MPs and staff at the houses of parliament are to be offered counselling in the wake of the terrorist attack in Westminster.
Khalid Masood, 52, killed four people and injured more than 50 when he drove into pedestrians on Westminster Bridge and attacked two police officers as he tried to enter parliament. He was shot dead by an armed officer.
MPs, staff and journalists were kept in lockdown in parliament on Wednesday as the attack unfolded metres away in one of the UK’s busiest tourist spots. Tensions were heightened by conflicting reports of what had taken place and graphic images of victims being uploaded on to social media.
A Commons spokeswoman said the House Service recognised that members of both houses, their staff, house staff and visitors to parliament may want professional support.
“To assist anyone who would like to talk through their emotions, and to give advice on how to cope with grief and trauma incidents, we are making a counsellor available on the parliamentary estate and a confidential phone line where constituency staff can talk to qualified and experienced counsellors,” she said on Saturday.
At the time of the attack in New Palace Yard, during which PC Keith Palmer died of stab wounds, MPs were passing through the cloisters between Portcullis House and the main parliament building on their way to vote. Theresa May was in a voting lobby.
Armed police rushed to the scene, and bystanders and paramedics tended to the bodies of Palmer and Masood. One of them was the foreign office minister and former soldier Tobias Ellwood, who rushed to try to resuscitate Palmer and stem the blood from his wounds.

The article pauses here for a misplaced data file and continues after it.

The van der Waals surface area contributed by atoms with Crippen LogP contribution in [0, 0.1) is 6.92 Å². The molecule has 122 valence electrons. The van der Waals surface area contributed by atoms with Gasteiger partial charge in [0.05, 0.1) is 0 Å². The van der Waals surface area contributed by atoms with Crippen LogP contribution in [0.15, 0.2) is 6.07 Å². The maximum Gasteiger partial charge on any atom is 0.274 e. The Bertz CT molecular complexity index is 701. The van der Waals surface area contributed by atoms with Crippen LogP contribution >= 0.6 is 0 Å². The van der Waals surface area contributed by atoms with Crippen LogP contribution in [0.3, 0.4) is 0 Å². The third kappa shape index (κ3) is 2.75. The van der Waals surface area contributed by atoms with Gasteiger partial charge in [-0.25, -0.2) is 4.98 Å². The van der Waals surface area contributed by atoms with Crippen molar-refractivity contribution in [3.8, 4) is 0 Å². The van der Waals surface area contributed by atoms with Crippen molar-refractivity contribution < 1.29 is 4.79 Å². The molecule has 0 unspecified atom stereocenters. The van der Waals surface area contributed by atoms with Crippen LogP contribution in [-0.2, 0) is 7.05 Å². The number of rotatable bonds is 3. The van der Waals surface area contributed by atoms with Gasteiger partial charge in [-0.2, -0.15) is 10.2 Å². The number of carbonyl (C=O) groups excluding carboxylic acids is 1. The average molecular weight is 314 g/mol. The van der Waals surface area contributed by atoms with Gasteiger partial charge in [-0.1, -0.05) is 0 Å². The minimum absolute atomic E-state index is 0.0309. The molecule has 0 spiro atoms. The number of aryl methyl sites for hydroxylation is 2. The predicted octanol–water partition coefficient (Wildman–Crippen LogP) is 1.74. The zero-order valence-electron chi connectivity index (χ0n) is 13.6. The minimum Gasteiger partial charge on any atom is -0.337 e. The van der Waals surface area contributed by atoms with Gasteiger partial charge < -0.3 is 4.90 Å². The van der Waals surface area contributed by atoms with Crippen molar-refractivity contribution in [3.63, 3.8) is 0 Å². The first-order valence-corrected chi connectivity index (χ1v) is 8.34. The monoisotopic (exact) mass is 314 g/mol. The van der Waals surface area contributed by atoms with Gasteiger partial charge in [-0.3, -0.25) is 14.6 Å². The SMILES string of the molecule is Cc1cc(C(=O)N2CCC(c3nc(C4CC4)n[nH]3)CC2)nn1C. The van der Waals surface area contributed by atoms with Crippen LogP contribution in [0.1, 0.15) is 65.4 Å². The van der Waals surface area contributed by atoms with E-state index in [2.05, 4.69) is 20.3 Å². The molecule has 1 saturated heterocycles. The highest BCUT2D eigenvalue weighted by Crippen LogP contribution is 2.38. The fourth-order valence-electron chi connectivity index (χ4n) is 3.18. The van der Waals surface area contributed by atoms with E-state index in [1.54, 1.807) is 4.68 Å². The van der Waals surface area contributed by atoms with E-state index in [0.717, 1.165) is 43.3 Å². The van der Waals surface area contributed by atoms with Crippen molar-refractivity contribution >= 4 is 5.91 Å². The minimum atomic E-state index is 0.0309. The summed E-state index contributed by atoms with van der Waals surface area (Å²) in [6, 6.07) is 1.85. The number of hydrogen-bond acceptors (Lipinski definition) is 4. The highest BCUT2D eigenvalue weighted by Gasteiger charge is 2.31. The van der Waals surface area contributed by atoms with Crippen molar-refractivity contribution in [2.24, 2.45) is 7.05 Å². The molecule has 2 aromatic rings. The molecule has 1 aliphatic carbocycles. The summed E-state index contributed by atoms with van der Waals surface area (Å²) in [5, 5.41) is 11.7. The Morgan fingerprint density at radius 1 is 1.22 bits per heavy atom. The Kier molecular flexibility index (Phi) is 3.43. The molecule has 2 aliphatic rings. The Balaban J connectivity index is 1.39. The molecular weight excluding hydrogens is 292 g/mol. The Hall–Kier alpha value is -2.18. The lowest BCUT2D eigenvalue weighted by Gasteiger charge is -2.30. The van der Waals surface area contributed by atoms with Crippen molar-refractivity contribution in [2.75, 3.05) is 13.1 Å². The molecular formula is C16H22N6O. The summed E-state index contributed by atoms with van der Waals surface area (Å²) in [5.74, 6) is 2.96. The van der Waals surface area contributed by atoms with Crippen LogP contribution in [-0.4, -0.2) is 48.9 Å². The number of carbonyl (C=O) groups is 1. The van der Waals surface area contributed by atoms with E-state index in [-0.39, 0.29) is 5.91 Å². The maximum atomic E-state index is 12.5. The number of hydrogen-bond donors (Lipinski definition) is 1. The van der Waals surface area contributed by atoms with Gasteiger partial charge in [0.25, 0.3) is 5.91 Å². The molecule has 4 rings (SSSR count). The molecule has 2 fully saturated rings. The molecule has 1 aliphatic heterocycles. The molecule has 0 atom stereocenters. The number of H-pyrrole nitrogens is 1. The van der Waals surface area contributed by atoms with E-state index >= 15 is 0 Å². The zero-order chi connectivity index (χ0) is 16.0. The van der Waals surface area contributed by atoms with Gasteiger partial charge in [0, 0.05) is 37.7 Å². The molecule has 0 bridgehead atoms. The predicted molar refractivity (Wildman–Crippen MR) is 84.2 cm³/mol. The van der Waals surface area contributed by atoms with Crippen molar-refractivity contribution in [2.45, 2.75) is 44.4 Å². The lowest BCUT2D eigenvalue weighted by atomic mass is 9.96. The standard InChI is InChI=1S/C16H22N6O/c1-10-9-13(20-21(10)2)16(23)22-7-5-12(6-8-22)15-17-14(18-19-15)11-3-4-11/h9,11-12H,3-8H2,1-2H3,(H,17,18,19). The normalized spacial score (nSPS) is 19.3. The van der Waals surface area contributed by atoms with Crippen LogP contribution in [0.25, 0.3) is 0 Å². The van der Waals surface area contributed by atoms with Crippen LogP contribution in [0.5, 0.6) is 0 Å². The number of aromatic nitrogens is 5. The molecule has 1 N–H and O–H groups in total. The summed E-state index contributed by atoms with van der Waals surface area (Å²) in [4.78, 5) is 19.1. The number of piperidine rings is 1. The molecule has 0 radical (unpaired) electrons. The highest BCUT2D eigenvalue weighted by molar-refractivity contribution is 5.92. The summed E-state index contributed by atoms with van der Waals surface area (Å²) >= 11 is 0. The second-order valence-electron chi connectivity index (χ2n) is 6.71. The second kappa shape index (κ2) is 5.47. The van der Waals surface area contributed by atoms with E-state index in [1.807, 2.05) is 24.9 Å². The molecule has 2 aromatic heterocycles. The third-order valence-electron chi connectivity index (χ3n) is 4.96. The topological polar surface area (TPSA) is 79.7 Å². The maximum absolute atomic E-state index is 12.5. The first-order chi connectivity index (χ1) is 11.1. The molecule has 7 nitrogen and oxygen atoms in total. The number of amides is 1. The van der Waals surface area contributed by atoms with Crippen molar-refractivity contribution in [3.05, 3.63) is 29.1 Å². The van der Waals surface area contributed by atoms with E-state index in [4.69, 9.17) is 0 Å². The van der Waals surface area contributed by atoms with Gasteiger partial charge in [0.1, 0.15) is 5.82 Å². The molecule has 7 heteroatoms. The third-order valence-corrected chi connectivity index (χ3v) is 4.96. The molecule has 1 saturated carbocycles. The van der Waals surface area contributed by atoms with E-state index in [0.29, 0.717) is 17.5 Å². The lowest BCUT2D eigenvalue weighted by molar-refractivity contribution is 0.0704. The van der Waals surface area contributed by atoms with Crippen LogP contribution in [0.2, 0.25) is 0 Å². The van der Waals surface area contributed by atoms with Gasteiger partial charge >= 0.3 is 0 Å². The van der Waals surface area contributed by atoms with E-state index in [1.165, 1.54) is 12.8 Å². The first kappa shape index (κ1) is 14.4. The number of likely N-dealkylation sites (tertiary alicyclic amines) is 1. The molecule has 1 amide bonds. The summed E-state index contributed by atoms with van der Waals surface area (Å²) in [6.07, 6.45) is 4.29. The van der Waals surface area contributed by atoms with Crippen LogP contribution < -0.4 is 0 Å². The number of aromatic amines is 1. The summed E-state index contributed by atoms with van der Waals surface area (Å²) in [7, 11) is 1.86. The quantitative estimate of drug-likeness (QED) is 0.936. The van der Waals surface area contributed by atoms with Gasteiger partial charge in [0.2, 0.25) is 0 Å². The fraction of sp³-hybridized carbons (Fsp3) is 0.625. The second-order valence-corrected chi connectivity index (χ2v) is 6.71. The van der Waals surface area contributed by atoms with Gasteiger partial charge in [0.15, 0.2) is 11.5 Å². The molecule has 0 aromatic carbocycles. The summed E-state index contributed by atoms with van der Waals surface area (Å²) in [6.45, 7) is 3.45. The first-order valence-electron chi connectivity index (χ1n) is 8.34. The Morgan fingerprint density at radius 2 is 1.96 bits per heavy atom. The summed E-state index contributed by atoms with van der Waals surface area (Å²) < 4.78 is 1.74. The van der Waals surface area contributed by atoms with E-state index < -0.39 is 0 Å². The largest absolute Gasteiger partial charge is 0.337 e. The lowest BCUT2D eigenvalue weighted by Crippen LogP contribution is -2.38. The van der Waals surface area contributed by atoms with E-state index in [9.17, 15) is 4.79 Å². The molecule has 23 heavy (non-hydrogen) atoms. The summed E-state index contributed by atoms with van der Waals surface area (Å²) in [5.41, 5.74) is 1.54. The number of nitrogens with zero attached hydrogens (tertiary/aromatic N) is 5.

Journalists said people were kept for hours on the parliamentary estate. Many sat in corridors, unlocked officesand Westminster Hall, unable to access news broadcasts. At one point misleading reports circulated that a second suspect was in the building.
The house said staff had been told that a counsellor would be holding a number of drop-in sessions over the next week. Parliament’s health and wellbeing service was also being made available to provide support on an ongoing basis, including for those working this weekend.
The spokeswoman said parliament was working closely with all schools whose pupils were on site at the time of the attack. “In partnership with the schools and local authorities, we will ensure the appropriate support is provided, if required. For other visitors, we will help direct to local services,” she said.
MPs could use the health and wellbeing service, “which offers confidential counselling, support, advice and guidance”.